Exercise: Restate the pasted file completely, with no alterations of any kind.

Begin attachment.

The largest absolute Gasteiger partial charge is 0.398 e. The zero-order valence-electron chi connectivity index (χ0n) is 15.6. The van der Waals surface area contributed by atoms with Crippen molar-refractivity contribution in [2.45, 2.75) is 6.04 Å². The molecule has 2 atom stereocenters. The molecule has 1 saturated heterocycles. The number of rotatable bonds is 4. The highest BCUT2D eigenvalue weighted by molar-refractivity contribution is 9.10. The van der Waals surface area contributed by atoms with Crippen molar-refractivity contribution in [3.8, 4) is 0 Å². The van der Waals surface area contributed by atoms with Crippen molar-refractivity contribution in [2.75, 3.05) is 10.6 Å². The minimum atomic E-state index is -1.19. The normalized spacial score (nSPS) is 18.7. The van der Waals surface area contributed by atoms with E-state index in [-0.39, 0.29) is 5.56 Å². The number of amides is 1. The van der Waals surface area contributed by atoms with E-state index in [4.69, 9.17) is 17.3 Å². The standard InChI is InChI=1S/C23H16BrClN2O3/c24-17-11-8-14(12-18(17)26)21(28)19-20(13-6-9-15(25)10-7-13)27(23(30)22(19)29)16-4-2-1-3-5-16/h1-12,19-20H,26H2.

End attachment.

The largest absolute Gasteiger partial charge is 0.398 e. The zero-order valence-electron chi connectivity index (χ0n) is 15.6. The van der Waals surface area contributed by atoms with Crippen molar-refractivity contribution in [2.45, 2.75) is 6.04 Å². The molecule has 2 atom stereocenters. The molecule has 1 saturated heterocycles. The number of rotatable bonds is 4. The highest BCUT2D eigenvalue weighted by molar-refractivity contribution is 9.10. The van der Waals surface area contributed by atoms with Crippen molar-refractivity contribution in [3.8, 4) is 0 Å². The van der Waals surface area contributed by atoms with Crippen molar-refractivity contribution in [2.75, 3.05) is 10.6 Å². The minimum atomic E-state index is -1.19. The normalized spacial score (nSPS) is 18.7. The van der Waals surface area contributed by atoms with E-state index in [-0.39, 0.29) is 5.56 Å². The number of amides is 1. The van der Waals surface area contributed by atoms with E-state index in [4.69, 9.17) is 17.3 Å². The standard InChI is InChI=1S/C23H16BrClN2O3/c24-17-11-8-14(12-18(17)26)21(28)19-20(13-6-9-15(25)10-7-13)27(23(30)22(19)29)16-4-2-1-3-5-16/h1-12,19-20H,26H2.